Empires of Opportunity: German Scholars between Asia and Europe in the 1850s


Moritz von Brescius

PhD defended at: 

European University Institute, Florence



The thesis investigates the involvement of German scientific experts in the British Empire in Asia during the mid-nineteenth century. At that time, German scholars were confronted by the lack of any formal overseas possessions in which to realise their scientific ventures. However, as they were equipped with internationally recognised expertise in sciences as diverse as geography, botany, and physics, German savants faced multiple ‘empires of opportunity’. These were the imperial systems that other European powers had established overseas that provided ample potential to satisfy their curiosity and scholarly ambitions. Especially the British Empire in India was a key site for a new generation of university-trained Germans to survey and administer foreign lands. The work focuses on a small band of scholars – the three Munich-born Schlagintweit brothers – who, between 1854-57, found employment in the East India Company. Their case is used to illuminate patterns of transnational recruitment and the significant debates that accompanied their placement, work, and legacy.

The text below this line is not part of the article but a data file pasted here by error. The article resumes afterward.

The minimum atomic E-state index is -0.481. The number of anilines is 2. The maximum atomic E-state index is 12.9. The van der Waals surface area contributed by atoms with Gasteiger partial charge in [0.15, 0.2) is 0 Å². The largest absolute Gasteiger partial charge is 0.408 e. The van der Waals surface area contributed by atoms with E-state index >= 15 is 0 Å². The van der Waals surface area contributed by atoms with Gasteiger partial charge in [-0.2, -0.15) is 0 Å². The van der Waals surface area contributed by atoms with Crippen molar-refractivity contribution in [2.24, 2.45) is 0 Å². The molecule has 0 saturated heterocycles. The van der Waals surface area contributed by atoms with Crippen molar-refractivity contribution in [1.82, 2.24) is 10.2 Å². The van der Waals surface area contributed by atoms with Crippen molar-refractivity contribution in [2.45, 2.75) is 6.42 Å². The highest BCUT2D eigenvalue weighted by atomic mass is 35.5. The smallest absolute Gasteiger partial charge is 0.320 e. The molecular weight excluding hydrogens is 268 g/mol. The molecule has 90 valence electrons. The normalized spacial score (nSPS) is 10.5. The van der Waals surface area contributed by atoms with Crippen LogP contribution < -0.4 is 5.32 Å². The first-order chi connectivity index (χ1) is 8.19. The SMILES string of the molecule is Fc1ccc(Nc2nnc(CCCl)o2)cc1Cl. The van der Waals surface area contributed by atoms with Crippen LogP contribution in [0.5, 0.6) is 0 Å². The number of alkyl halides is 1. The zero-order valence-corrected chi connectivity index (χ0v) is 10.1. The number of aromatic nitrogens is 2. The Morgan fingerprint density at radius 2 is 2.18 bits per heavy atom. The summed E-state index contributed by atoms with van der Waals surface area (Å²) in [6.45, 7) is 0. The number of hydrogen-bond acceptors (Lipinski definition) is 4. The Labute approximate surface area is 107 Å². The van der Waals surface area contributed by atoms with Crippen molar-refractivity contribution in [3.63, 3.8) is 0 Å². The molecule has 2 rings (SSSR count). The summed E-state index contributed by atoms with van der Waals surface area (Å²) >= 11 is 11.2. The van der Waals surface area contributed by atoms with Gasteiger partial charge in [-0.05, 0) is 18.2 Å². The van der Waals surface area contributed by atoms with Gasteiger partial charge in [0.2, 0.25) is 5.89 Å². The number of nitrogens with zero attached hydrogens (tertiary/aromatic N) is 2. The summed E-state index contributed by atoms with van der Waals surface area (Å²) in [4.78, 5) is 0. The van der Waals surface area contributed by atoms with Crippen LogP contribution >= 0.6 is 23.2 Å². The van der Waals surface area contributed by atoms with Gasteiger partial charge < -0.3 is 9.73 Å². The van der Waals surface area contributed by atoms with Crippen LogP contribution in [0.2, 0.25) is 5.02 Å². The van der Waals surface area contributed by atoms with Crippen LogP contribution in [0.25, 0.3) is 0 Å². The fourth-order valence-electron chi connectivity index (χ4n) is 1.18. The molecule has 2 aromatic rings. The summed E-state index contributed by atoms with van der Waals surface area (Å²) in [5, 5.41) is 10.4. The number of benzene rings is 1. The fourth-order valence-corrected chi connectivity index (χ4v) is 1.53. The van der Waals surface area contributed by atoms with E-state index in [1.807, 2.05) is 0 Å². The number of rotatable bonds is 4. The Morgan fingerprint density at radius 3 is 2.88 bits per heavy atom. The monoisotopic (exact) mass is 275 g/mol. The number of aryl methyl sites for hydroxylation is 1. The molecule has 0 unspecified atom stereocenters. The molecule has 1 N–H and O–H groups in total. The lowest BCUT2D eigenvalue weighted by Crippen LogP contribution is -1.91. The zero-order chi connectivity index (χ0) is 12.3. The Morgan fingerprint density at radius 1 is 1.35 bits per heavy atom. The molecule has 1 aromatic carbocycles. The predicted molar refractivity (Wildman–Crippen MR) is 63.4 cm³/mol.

The thesis provides a profound exploration of several important aspects of the brothers’ scientific project in South and Central Asia. Through a rich contextual analysis, it re-examines significant themes related to travel and knowledge production in a colonial context. These include issues of observation, recording, collecting, and looting. Special attention is given to the role of cross-cultural encounters for the realisation and the scientific legacy of the expedition. The work demonstrates how different nationalities and cultures were involved in the Company’s enterprise, and analyses how European and indigenous actors collaborated to explore and document the landscapes, natural formations, and cultures in Asia. By using a wide array of new materials in eight languages (four of them non-European), the work makes a major contribution to our understanding of the multiple and often fraught relationships and dependencies that accompanied cross-cultural knowledge production in the field.

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